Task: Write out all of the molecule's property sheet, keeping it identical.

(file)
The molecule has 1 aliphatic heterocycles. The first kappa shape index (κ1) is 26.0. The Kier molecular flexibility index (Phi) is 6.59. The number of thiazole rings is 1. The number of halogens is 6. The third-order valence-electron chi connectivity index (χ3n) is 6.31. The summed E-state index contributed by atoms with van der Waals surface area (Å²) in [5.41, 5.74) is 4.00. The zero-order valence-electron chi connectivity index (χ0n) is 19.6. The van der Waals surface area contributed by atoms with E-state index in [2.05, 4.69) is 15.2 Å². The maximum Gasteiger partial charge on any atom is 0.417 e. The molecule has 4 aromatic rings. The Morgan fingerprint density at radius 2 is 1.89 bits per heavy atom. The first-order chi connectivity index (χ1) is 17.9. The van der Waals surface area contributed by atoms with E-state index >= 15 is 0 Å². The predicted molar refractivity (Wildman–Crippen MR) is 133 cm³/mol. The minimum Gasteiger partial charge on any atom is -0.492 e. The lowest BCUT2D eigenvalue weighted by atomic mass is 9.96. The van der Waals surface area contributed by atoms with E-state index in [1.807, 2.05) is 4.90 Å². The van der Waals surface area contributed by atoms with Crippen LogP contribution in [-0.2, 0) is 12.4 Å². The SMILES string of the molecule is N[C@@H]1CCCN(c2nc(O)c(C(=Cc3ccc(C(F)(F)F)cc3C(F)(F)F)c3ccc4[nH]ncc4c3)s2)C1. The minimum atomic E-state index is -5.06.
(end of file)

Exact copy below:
The molecule has 1 aliphatic heterocycles. The first kappa shape index (κ1) is 26.0. The Kier molecular flexibility index (Phi) is 6.59. The number of thiazole rings is 1. The number of halogens is 6. The third-order valence-electron chi connectivity index (χ3n) is 6.31. The summed E-state index contributed by atoms with van der Waals surface area (Å²) in [5.41, 5.74) is 4.00. The zero-order valence-electron chi connectivity index (χ0n) is 19.6. The van der Waals surface area contributed by atoms with E-state index in [2.05, 4.69) is 15.2 Å². The maximum Gasteiger partial charge on any atom is 0.417 e. The molecule has 4 aromatic rings. The Morgan fingerprint density at radius 2 is 1.89 bits per heavy atom. The first-order chi connectivity index (χ1) is 17.9. The van der Waals surface area contributed by atoms with E-state index >= 15 is 0 Å². The predicted molar refractivity (Wildman–Crippen MR) is 133 cm³/mol. The minimum Gasteiger partial charge on any atom is -0.492 e. The lowest BCUT2D eigenvalue weighted by atomic mass is 9.96. The van der Waals surface area contributed by atoms with E-state index in [1.807, 2.05) is 4.90 Å². The van der Waals surface area contributed by atoms with Crippen LogP contribution in [-0.2, 0) is 12.4 Å². The SMILES string of the molecule is N[C@@H]1CCCN(c2nc(O)c(C(=Cc3ccc(C(F)(F)F)cc3C(F)(F)F)c3ccc4[nH]ncc4c3)s2)C1. The minimum atomic E-state index is -5.06.